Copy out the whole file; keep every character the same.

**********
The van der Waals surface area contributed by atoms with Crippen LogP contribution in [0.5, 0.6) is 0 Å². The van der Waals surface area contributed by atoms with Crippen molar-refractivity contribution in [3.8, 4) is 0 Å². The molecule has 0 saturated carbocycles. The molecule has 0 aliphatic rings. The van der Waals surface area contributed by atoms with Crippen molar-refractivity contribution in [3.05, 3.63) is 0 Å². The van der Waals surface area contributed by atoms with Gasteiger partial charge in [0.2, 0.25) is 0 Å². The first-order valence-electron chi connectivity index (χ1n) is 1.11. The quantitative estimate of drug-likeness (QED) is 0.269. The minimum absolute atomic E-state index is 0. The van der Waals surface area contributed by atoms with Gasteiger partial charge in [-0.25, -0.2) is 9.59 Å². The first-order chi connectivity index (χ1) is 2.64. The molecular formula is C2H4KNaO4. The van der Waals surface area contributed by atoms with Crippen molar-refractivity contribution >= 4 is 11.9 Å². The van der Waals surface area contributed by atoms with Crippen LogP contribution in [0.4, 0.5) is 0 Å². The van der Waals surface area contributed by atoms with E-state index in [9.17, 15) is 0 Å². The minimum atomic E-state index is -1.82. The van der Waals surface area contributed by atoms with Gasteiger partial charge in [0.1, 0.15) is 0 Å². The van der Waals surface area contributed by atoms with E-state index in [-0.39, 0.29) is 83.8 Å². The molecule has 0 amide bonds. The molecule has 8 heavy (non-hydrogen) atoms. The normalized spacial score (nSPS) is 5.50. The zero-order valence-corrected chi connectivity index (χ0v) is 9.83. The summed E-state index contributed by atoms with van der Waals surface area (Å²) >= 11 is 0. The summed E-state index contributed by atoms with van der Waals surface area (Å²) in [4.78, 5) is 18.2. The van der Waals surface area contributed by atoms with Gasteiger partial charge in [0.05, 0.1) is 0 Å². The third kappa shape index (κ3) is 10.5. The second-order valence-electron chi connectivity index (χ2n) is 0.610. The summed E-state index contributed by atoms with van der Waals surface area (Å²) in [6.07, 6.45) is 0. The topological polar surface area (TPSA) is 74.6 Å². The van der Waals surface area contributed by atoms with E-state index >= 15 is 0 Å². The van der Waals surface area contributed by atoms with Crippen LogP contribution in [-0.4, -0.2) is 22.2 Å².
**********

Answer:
The van der Waals surface area contributed by atoms with Crippen LogP contribution in [0.5, 0.6) is 0 Å². The van der Waals surface area contributed by atoms with Crippen molar-refractivity contribution in [3.8, 4) is 0 Å². The molecule has 0 saturated carbocycles. The molecule has 0 aliphatic rings. The van der Waals surface area contributed by atoms with Crippen molar-refractivity contribution in [3.05, 3.63) is 0 Å². The van der Waals surface area contributed by atoms with Gasteiger partial charge in [0.2, 0.25) is 0 Å². The first-order valence-electron chi connectivity index (χ1n) is 1.11. The quantitative estimate of drug-likeness (QED) is 0.269. The minimum absolute atomic E-state index is 0. The van der Waals surface area contributed by atoms with Gasteiger partial charge in [-0.25, -0.2) is 9.59 Å². The first-order chi connectivity index (χ1) is 2.64. The molecular formula is C2H4KNaO4. The van der Waals surface area contributed by atoms with Crippen molar-refractivity contribution >= 4 is 11.9 Å². The van der Waals surface area contributed by atoms with Crippen LogP contribution in [0.4, 0.5) is 0 Å². The van der Waals surface area contributed by atoms with E-state index in [9.17, 15) is 0 Å². The minimum atomic E-state index is -1.82. The van der Waals surface area contributed by atoms with Gasteiger partial charge in [0.1, 0.15) is 0 Å². The van der Waals surface area contributed by atoms with E-state index in [-0.39, 0.29) is 83.8 Å². The molecule has 0 amide bonds. The molecule has 8 heavy (non-hydrogen) atoms. The normalized spacial score (nSPS) is 5.50. The zero-order valence-corrected chi connectivity index (χ0v) is 9.83. The summed E-state index contributed by atoms with van der Waals surface area (Å²) >= 11 is 0. The summed E-state index contributed by atoms with van der Waals surface area (Å²) in [4.78, 5) is 18.2. The van der Waals surface area contributed by atoms with Gasteiger partial charge in [0.05, 0.1) is 0 Å². The third kappa shape index (κ3) is 10.5. The second-order valence-electron chi connectivity index (χ2n) is 0.610. The summed E-state index contributed by atoms with van der Waals surface area (Å²) in [6.07, 6.45) is 0. The topological polar surface area (TPSA) is 74.6 Å². The van der Waals surface area contributed by atoms with E-state index >= 15 is 0 Å². The van der Waals surface area contributed by atoms with Crippen LogP contribution in [-0.4, -0.2) is 22.2 Å².